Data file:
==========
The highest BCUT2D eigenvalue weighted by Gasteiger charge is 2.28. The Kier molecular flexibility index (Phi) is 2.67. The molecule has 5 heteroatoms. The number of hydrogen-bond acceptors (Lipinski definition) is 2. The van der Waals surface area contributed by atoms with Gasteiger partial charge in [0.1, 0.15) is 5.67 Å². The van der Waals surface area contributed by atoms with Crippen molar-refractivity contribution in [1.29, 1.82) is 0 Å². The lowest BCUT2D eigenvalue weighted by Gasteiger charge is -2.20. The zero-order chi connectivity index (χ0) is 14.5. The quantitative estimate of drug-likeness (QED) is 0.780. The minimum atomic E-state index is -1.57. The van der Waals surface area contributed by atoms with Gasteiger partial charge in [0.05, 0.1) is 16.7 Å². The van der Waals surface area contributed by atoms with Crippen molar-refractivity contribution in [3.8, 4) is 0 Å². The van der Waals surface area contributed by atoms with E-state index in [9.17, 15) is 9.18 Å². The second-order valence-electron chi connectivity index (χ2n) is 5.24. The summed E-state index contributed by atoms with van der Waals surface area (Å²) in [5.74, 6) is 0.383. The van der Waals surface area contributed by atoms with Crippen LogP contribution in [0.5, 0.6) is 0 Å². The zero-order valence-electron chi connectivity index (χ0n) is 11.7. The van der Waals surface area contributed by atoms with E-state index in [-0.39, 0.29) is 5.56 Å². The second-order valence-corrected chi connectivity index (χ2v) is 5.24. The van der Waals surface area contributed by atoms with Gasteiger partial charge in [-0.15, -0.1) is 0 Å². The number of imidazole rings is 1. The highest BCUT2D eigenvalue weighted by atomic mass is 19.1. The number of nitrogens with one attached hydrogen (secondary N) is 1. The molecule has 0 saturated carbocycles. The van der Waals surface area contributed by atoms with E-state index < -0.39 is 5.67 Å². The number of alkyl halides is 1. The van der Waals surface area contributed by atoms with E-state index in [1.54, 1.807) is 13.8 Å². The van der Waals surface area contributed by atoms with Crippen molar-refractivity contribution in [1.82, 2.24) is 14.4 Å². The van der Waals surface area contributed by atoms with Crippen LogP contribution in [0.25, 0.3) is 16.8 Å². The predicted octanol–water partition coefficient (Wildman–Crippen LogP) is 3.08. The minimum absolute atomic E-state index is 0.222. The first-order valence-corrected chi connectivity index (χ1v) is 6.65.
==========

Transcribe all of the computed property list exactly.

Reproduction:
The highest BCUT2D eigenvalue weighted by Gasteiger charge is 2.28. The Kier molecular flexibility index (Phi) is 2.67. The molecule has 5 heteroatoms. The number of hydrogen-bond acceptors (Lipinski definition) is 2. The van der Waals surface area contributed by atoms with Gasteiger partial charge in [0.1, 0.15) is 5.67 Å². The van der Waals surface area contributed by atoms with Crippen molar-refractivity contribution in [1.29, 1.82) is 0 Å². The lowest BCUT2D eigenvalue weighted by Gasteiger charge is -2.20. The zero-order chi connectivity index (χ0) is 14.5. The quantitative estimate of drug-likeness (QED) is 0.780. The minimum atomic E-state index is -1.57. The van der Waals surface area contributed by atoms with Gasteiger partial charge in [0.05, 0.1) is 16.7 Å². The van der Waals surface area contributed by atoms with Crippen molar-refractivity contribution in [3.8, 4) is 0 Å². The van der Waals surface area contributed by atoms with E-state index in [9.17, 15) is 9.18 Å². The second-order valence-electron chi connectivity index (χ2n) is 5.24. The summed E-state index contributed by atoms with van der Waals surface area (Å²) in [5.74, 6) is 0.383. The van der Waals surface area contributed by atoms with Crippen LogP contribution in [0.5, 0.6) is 0 Å². The zero-order valence-electron chi connectivity index (χ0n) is 11.7. The van der Waals surface area contributed by atoms with E-state index in [-0.39, 0.29) is 5.56 Å². The second-order valence-corrected chi connectivity index (χ2v) is 5.24. The van der Waals surface area contributed by atoms with Gasteiger partial charge in [-0.15, -0.1) is 0 Å². The number of imidazole rings is 1. The highest BCUT2D eigenvalue weighted by atomic mass is 19.1. The number of nitrogens with one attached hydrogen (secondary N) is 1. The molecule has 0 saturated carbocycles. The van der Waals surface area contributed by atoms with E-state index < -0.39 is 5.67 Å². The number of alkyl halides is 1. The van der Waals surface area contributed by atoms with E-state index in [1.54, 1.807) is 13.8 Å². The van der Waals surface area contributed by atoms with Crippen molar-refractivity contribution in [1.82, 2.24) is 14.4 Å². The van der Waals surface area contributed by atoms with Crippen LogP contribution in [0.25, 0.3) is 16.8 Å². The predicted octanol–water partition coefficient (Wildman–Crippen LogP) is 3.08. The minimum absolute atomic E-state index is 0.222. The first-order valence-corrected chi connectivity index (χ1v) is 6.65.